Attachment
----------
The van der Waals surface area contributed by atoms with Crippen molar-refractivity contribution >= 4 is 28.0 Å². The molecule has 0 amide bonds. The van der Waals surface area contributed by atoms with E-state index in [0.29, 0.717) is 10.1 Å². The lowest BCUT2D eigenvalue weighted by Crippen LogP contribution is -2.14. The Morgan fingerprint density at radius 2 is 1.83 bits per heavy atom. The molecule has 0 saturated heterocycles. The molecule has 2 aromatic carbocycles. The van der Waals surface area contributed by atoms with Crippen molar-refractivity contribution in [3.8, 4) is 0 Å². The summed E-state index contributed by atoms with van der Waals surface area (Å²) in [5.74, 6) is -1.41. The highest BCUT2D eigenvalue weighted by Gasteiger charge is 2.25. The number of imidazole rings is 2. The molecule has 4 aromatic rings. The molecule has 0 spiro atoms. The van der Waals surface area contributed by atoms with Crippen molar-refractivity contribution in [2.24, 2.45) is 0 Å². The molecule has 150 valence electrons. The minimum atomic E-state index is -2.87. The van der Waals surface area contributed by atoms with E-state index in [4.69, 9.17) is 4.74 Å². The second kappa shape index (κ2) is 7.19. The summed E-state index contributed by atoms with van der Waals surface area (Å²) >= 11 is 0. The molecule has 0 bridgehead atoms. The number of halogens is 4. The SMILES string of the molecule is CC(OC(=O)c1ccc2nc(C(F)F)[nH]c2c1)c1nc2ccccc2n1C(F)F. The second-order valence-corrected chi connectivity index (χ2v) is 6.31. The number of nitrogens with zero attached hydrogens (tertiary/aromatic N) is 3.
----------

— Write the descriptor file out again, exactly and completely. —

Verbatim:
The van der Waals surface area contributed by atoms with Crippen molar-refractivity contribution >= 4 is 28.0 Å². The molecule has 0 amide bonds. The van der Waals surface area contributed by atoms with E-state index in [0.29, 0.717) is 10.1 Å². The lowest BCUT2D eigenvalue weighted by Crippen LogP contribution is -2.14. The Morgan fingerprint density at radius 2 is 1.83 bits per heavy atom. The molecule has 0 saturated heterocycles. The molecule has 2 aromatic carbocycles. The van der Waals surface area contributed by atoms with Crippen molar-refractivity contribution in [3.8, 4) is 0 Å². The summed E-state index contributed by atoms with van der Waals surface area (Å²) in [5.74, 6) is -1.41. The highest BCUT2D eigenvalue weighted by Gasteiger charge is 2.25. The number of imidazole rings is 2. The molecule has 4 aromatic rings. The molecule has 0 spiro atoms. The van der Waals surface area contributed by atoms with Crippen molar-refractivity contribution in [2.24, 2.45) is 0 Å². The molecule has 150 valence electrons. The minimum atomic E-state index is -2.87. The van der Waals surface area contributed by atoms with E-state index in [4.69, 9.17) is 4.74 Å². The second kappa shape index (κ2) is 7.19. The summed E-state index contributed by atoms with van der Waals surface area (Å²) >= 11 is 0. The molecule has 0 bridgehead atoms. The number of halogens is 4. The SMILES string of the molecule is CC(OC(=O)c1ccc2nc(C(F)F)[nH]c2c1)c1nc2ccccc2n1C(F)F. The second-order valence-corrected chi connectivity index (χ2v) is 6.31. The number of nitrogens with zero attached hydrogens (tertiary/aromatic N) is 3.